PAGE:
“We don’t think of it that way. We tour a lot, and we try at every show wherever we’re at to play our best and represent the band in the best way possible,” he said. “If we wanted to explode overnight or had that expectation, it would’ve destroyed the band long ago. We really love touring, we really love each other and we just have a blast playing.
“When good things happen, we’re very excited,” Young continued, “but I think it’ll kill a band faster than anything to say, ‘This is our chance. This is the record that’s going to break.’ We’re not the biggest band in the world, but when we go out, people show up and people like the band.”
Elsewhere in this week’s music section: “Southern raconteur” Paul Thorn plays the Summer Sunday show, guitar wizard Ottmar Liebert returns to the Tower, Afro Classics fill the Domino Room with quality hip-hop, Prayers for Atheists mix rap, punk and politics and The Substitutes founder Don Hoxie holds a listening party for his new CD, plus Paula Cole, Halestorm, Blvd Park, and a big weekend at Angeline’s Bakery. And if that doesn’t quench your thirst, check out all the options in The Bulletin’s complete music listing.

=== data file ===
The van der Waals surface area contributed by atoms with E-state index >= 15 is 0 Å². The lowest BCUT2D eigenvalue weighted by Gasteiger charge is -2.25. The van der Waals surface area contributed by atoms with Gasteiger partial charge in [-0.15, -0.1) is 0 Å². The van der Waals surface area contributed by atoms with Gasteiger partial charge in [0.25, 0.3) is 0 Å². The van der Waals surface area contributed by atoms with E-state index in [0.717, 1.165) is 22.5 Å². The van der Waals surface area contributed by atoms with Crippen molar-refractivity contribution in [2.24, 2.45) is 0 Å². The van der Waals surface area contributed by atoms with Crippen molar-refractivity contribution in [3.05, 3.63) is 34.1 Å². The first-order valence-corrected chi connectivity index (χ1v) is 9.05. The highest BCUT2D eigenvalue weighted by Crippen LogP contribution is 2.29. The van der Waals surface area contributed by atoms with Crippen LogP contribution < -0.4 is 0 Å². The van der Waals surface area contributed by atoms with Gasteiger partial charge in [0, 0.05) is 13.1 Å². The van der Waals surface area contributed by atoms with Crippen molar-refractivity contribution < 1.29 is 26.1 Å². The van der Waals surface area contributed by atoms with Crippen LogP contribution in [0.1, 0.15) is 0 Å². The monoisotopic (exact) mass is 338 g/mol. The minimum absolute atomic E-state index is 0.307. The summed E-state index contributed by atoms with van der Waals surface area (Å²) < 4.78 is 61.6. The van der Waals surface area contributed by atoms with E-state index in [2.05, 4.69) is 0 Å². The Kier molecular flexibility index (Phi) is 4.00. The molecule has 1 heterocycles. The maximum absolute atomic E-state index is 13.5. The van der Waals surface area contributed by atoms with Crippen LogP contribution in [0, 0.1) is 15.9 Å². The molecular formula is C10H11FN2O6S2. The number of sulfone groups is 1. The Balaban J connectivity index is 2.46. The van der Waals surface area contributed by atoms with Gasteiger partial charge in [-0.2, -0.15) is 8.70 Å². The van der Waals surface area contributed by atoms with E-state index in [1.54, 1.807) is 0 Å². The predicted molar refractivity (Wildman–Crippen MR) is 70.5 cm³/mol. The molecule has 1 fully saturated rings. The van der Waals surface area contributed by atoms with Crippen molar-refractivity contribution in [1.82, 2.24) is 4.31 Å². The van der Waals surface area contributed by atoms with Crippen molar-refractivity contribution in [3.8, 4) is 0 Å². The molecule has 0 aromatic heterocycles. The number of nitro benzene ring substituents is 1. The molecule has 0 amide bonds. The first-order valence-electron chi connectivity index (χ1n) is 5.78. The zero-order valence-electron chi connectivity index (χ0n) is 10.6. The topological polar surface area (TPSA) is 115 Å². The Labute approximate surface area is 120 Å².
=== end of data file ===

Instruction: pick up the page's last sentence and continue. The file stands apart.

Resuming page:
1) This commercial was made to promote the city of Portland’s “Listen Local” program, which ensures local artists are played as hold music across the city’s telephone system.
2) This commercial is awesome.
3) Loch Lomond — which features members who grew up in Bend, including frontman Ritchie Young (that’s him on the right with the guitar) — is playing the Tower Theatre on July 22 as part of the PDXchange Program. Also on the bill: Portland Cello Project.